AIIM President and CEO John Mancini recently shared his vision of the rapidly changing ECM (enterprise content management) landscape – and what CIOs should do to cope with these changes – in a special webinar, produced in partnership with KOFAX. You can download the whole recording for free here: https://myaiim.box.com/s/lwhaikf11brfx8sp6sbn.
Last time (‘Are We Heading To A Digital Industrial Economy… Or Into Digital Business Chaos?’) I outlined the challenges to modern business around the collision of consumerised IT, the rise of Cloud/Mobile and the changing face of the modern global workforce – which in many experts’ eyes is raising the spectre of companies not moving into a well-functioning Digital Industrial Economy but falling into information overload and what you might call ‘digital chaos.’
This means that dealing with information will be the single biggest business problem for any organisation over the next decade.
So, what is to be done to deal with these realities?
I think the only real place to start is to see if you and your team can come up with answers to these four critical questions:
- How do we best manage the risk around growing volumes of content?
- How do we transform our content-intensive business processes?
- How can we use content to better engage customers, employees and partners?
- How do we obtain better business insight from all the mass of information we are currently gathering?
At the same time, technology is changing. Think about the shift you can see where IT is starting to focus less on cost reduction and more on adding value; on how the C-suite is moving from being cheerfully ignorant about technology to being actively engaged with it (albeit not always conversant with its complexities); and where mobile and social is not a differentiator, a must-have – but basic table-stakes for any functioning organisation.
What do I mean by this? Well, think about this: chances are your organisation is still doing collaboration the same way it did in 2004 – with lots of emails, with attachments, that get sent out on a ‘reply all’ basis. This worked OK then, but is it still what we should be doing?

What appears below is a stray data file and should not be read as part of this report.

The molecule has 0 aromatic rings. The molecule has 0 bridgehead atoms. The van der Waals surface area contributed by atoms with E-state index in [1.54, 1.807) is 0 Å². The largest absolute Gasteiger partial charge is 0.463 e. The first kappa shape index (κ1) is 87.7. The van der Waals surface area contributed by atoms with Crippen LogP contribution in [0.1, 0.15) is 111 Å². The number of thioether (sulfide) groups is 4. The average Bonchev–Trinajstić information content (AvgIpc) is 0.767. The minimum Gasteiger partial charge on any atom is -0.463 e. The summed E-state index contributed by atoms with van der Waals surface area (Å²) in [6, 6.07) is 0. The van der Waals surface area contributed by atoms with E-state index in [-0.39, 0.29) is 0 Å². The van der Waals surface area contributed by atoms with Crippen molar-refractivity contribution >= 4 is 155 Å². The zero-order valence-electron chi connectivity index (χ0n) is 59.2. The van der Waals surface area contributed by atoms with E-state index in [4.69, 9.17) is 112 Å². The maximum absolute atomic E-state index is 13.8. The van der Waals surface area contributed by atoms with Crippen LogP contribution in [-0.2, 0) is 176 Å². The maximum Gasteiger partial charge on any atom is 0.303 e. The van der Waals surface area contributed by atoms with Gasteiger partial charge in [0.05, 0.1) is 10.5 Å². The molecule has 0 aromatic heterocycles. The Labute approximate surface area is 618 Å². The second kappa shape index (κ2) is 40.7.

How does it meet our goal of not just automating but starting to transform business processes? Or look around and see how the organisation is moving from capex (capital expenditure) purchasing of systems to opex (operating expenses) – or the way IT itself is having to adjust from having a market value in terms purely of base skills to one (thanks to the Cloud?) where value can only be found in context, i.e. contribution to the business?
We are not there yet; and we are in many ways still working with the older paradigms. However, I am convinced that striking the right balance between these older forms of working with information and the new realities is the major task we now face.
Here at AIIM, we think the best contribution we can make to this debate is to start to talk about these challenges not as product/technology issues but as business problems. That means we are changing the way we articulate and discuss these issues, a process I think you will see take shape in our material and on our website over the next few months.
I encourage you to engage with us in that debate – as well as start working to help your own CEOs deal with these issues, which I am sure you will agree really are ‘beyond’ what we are used to talking about around Enterprise Content Management.